At the Goldzone Organization, we decided several years ago to create an environment that has zero tolerance for everyday terrorist behavior. The key to this is accountability and safety for everyone to report anyone – regardless of their position.

As a result, we created systems to make it easy to report and clear up incidents before they become serious and too costly. We then automated these systems and integrated them with our enterprise computer systems. We are currently in the process of making these systems available for free via an iPhone application that can be used by anyone, anytime and in any environment.

If the future success of your organization is dependent on creativity and innovation, these everyday terrorists – if left unaddressed – will destroy the synergy, passion, creativity and spirit of your team.


Financial Crisis: Expansion


Everyday Terrorist Confession (PRIVATE)


  1. Water Tay

    Just to add-on, I am still thinking about this article since last night, and lots of anger are coming up thinking about the many times that I have been made a victim from a school playmate, to good friend, from ex-boss to some present clients. And I was not able to appropriately express all that anger.

    Fear and wanting to look good and in control is the reason. A lot of times, lots of justification to Self to let it pass. This feeds the Terrorist knowing that he/she can get away from it.

    Also, I feel there are people who are also adopting this terrorist behaviour at work because the “boss/company is like that” and see it as acceptable corporate behaviour. Thus, equating a higher position and in order to survive in the jungle, allow themselves to behave similarly. Therefore it could be a learned trait as well as from early childhood formative years.

  2. Christopher Neale

    Fantastic article…. as I was reading it through I could relate to both sides of being a terrorist and being the target of other terrorists.

    It got me thinking of how a terrorist is created, because a terrorist is not born they are created through the actions and behaviors of those around them, especially in the formative years of life and career.

    And by my own actions every day am either adding more fuel to the fire or dousing the flames……

  3. Water Tay

    Wow…what an article. It is absolutely so true. I was like re-reading to check for my own symptoms 🙂 ! After all the stories I have heard, I believe that this is the No.1 reason why people leave their jobs in S’pore. It is correct to say that many of these bullies are in the leadership/management position.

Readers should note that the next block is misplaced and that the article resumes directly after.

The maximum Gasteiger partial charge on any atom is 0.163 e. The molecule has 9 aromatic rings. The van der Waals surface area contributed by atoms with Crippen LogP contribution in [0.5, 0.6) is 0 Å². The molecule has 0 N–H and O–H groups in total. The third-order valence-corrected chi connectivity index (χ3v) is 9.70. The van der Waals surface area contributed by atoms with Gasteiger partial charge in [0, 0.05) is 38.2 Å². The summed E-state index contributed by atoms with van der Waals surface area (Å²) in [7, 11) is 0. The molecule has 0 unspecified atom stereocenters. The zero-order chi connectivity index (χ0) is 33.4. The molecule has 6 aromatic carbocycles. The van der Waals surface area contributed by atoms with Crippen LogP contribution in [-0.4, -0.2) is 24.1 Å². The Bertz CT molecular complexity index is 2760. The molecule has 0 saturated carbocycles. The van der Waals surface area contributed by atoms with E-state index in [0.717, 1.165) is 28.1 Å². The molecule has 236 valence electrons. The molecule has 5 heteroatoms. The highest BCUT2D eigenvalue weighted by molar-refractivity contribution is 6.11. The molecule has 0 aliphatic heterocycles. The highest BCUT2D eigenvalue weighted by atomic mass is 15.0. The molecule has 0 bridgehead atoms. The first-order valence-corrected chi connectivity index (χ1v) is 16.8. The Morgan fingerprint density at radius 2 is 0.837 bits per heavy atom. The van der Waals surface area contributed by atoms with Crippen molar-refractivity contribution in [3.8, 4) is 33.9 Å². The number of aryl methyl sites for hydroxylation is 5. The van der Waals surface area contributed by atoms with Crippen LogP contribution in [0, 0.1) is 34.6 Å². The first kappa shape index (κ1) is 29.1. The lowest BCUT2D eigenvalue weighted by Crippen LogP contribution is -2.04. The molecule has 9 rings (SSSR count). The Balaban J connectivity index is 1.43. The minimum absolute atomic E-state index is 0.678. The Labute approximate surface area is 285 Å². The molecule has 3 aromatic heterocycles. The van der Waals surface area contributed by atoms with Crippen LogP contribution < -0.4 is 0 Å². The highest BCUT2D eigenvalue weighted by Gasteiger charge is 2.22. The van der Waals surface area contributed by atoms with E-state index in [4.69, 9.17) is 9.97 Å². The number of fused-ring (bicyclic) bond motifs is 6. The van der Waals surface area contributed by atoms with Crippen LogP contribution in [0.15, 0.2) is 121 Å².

4. Diana

    Very thought provoking connecting ‘terrorists’ with the work place. It is amazing how closely related the two are terror intactics. I can relate to this article in every way. I have experienced the high cost to the individual who has been terrorized as well as the overall cost to the organization. As an executive coach for many years I have worked with many executives who have been terrorized by their “bosses” and often left the organization as the “boss” was unwilling to change. The cost for the organization with a “boss” that terrorizes is high, there is lost productivity, more mistakes, and low morale of the whole team being abused, rehiring and training the people who have left, and then without the”boss” changing his/her behavior the whole cycle will repeat itself with the new people hired. The description you have written describes the pattern perfectly in my own experience as an employee as well as I have worked for several terrorists. The worst “boss” was almost 20 years ago, when behind closed doors the CEO would scream in my face 2 inches away and threaten me, however in public was the charmer that everyone liked. When I left the organization no one could understand why and thought there must be something wrong with me. I would have loved a system to be able to work through the issue and not go through such an unpleasant experience. I appreciate that Goldzone has created a terrorist free environment to foster creativity, synergy, passion, and team spirit.

  5. Starr

    Oh yes, I totally relate to this article. Im one of those stone faced, smiley people who are numbed to feelings, bulldozing through things and creating chaos around me… a terrorist in the workplace… an awful position to take and a destructive way to behave. The impact on others is horrendous.

  6. Rowena

    Hmmm this is very thought provoking – reminds me of a few people I know! I thought it interesting how this behaviour parallels with the Terrorists we see on the news.